“It had the potential to be one of the most galvanizing cultural events of the season: a dozen Syrian women, refugees from that besieged country, performing in Washington a version of a 2,500-year-old Greek tragedy revised to include their own harrowing stories. But now the … State Department rejected the women’s applications for entertainers’ visas for the performances … because it is not convinced that the women would leave.”

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    So Many Theaters Try To Develop Promising Composers; This One Is Focusing On Lyricists

    The Bucks County Playhouse in New Hope, PA is about to begin a one-year program “focusing on a musical’s lyrics as part of a push to incubate new shows and mentor fledgling lyricists.”

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    Statistician Creates Algorithm That Predicts Broadway Hits

    Suspecting there’s a golden ratio that might help explain “The Phantom of the Opera,” “The Lion King” or “Wicked,” mathematician Marc Hershberg gave it a go, crunching the numbers as part of his graduate studies in the Department of Organizational Behavior at Cornell University’s School of Industrial and Labor Relations.

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  • Visual

    Look, Great Art Belongs In The Capital, Not The Provinces

    “I didn’t invent London. It has dominated British culture since the 18th century and has never exerted more global cultural power than today. Tourists from all over the world are flocking, right now, to London for its renowned galleries. It is a stage on which artists are made and ruined.”

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    Nashville’s Music Row Has Some Ugly Buildings With Big History. Should They Be Preserved?

    “Veterans of Nashville’s commercial recording industry complain that a city that has branded itself over the last 50-plus years as ‘Music City’ is in danger of turning into a landscape of luxury apartments, mixed-use retail and other amenities.”

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    LA’s MoCA Seems To Be Turning Itself Around Under New Director

    “After five years of financial and managerial turmoil, the museum finally is poised on the brink of a bright new era, and community anticipation and goodwill are high.”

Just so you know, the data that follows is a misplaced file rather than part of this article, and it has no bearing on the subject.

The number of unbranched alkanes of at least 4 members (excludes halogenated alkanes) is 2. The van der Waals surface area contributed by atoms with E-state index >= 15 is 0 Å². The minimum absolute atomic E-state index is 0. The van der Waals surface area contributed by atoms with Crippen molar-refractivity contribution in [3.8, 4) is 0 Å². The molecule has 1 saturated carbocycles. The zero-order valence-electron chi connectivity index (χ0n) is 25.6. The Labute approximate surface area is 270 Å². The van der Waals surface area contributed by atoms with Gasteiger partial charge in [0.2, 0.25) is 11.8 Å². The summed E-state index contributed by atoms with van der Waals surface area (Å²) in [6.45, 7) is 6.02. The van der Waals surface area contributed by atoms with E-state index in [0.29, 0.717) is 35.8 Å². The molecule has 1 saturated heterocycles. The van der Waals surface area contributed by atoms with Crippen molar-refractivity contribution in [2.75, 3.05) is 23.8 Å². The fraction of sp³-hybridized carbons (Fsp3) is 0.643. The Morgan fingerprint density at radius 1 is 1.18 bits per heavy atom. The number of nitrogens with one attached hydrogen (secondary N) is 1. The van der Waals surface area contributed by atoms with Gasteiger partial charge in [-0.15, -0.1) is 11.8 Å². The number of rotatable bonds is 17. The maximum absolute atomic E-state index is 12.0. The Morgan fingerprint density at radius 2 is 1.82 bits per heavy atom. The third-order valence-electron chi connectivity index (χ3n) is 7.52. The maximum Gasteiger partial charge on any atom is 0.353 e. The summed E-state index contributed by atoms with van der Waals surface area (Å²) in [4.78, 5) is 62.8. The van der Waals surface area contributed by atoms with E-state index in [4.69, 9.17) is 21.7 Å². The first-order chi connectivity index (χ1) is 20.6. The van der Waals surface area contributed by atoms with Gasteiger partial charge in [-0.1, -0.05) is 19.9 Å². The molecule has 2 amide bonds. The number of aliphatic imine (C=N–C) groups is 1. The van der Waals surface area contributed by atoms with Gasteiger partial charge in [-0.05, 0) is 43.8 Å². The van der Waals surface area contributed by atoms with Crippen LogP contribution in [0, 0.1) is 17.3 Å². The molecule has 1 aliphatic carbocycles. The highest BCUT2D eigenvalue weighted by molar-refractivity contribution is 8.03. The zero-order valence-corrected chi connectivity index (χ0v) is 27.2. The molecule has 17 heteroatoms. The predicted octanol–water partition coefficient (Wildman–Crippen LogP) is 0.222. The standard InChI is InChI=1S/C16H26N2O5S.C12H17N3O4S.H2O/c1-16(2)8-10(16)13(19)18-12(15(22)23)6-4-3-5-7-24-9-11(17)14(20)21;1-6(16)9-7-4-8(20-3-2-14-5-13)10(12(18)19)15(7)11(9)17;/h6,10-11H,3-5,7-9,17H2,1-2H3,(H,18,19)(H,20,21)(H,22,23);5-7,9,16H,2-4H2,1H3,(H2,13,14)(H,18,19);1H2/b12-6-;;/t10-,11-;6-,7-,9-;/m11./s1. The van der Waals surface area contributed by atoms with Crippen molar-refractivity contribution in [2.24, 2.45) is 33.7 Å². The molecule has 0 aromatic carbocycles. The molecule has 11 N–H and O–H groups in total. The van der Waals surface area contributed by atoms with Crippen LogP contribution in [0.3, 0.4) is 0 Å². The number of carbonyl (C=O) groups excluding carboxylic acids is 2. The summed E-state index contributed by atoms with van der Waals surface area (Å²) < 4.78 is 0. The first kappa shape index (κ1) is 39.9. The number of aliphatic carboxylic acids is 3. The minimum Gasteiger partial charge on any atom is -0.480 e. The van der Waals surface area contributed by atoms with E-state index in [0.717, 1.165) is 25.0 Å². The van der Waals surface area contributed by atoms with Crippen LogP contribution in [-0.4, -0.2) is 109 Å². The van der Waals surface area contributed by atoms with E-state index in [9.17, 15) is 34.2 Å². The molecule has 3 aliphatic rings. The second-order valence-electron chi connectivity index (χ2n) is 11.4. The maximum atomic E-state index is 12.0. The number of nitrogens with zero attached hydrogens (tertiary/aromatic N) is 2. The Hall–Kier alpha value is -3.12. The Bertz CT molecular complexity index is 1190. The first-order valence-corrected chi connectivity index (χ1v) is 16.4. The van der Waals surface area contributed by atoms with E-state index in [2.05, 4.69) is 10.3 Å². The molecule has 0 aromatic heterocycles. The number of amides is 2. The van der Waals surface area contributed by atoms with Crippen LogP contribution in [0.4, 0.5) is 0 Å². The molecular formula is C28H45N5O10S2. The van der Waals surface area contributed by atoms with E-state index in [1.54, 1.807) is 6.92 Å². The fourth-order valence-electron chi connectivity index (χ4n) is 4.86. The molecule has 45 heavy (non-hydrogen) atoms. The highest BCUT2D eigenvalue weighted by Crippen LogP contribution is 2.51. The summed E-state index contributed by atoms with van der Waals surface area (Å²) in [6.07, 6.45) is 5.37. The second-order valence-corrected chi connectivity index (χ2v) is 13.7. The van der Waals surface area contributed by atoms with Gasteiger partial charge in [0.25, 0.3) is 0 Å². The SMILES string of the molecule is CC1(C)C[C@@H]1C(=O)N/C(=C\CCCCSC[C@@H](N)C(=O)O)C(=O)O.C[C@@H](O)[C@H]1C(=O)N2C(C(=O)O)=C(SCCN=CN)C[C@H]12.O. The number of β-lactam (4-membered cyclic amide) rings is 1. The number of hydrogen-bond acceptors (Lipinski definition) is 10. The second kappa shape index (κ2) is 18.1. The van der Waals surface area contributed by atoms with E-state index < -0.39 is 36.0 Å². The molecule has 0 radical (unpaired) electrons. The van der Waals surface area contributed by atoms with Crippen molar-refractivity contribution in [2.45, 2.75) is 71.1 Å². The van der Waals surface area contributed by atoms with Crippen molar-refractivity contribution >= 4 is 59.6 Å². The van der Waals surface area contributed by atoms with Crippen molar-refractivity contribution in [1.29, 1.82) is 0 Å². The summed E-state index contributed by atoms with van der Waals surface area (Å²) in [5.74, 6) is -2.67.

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    Stolen Matisse Returned To Venezuelan Museum

    “The Venezuelan museum, which had bought the Henri Matisse painting for about $500,000 from a New York gallery in 1981, reported that it had been stolen in December 2002 — apparently swapped for a forgery after it was lent to an exhibit in Spain. But a Miami FBI agent who has led the investigation to recover the work confirmed Wednesday that it was actually stolen sometime before September 2000, and spotted in Paris a year later.”

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    Six Steps To Restore People’s Faith In The (Divvied-Up) Corcoran Gallery

    “There’s no rescuing the institution known as the Corcoran from this final crisis. And neither the National Gallery nor George Washington is obligated to try, truthfully. But under the new dispensation, leaders at the college and gallery can restore and even improve upon the things that the old Corc got right. Here are six suggestions for ways that the National Gallery and GW can build stronger institutions for the District.”

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  • Words

    Will Self Declares George Orwell ‘A Literary Mediocrity’

    “It’s this prose style that has made Orwell the Supreme Mediocrity – and like all long-lasting leaders, he has an ideology to justify his rule.”

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    Nation’s Oldest LGBT Bookstore To Reopen As A ‘Camp, Kind Of Hipsterish’ Partial Bookstore

    Ed Hermance, the founder of Giovanni’s Room, “said the new operator had a good chance of succeeding because of the array of items the store will offer.”

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    A Book Reviewer’s Lament

    “I really resent being told by swathes and swathes of people – and not just people, but people who ostensibly like books and read them – that a book is good, only to obtain it and find myself confronted with free-market capitalism funneled into something completely unremarkable, and I also really resent the alienation that goes along with that.”

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    Hip Hop Star Wants To ‘De-Gentrify’ Publishing

    “He’s interested in titles that teach — books with a moral. And that grows in part out of the three years he spent in prison on a gun-possession charge.”

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    The Traveling Book Sales Van That’s Expanding From Portugal To All Of Europe

    “The vehicle, a gorgeous 1975 Renault Estafette, has character, but the soul of this literary omnibus is its driver, Francisco Antolin. He’s a 36-year-old Lisboner who loves books and talking about them with whomever stops by.”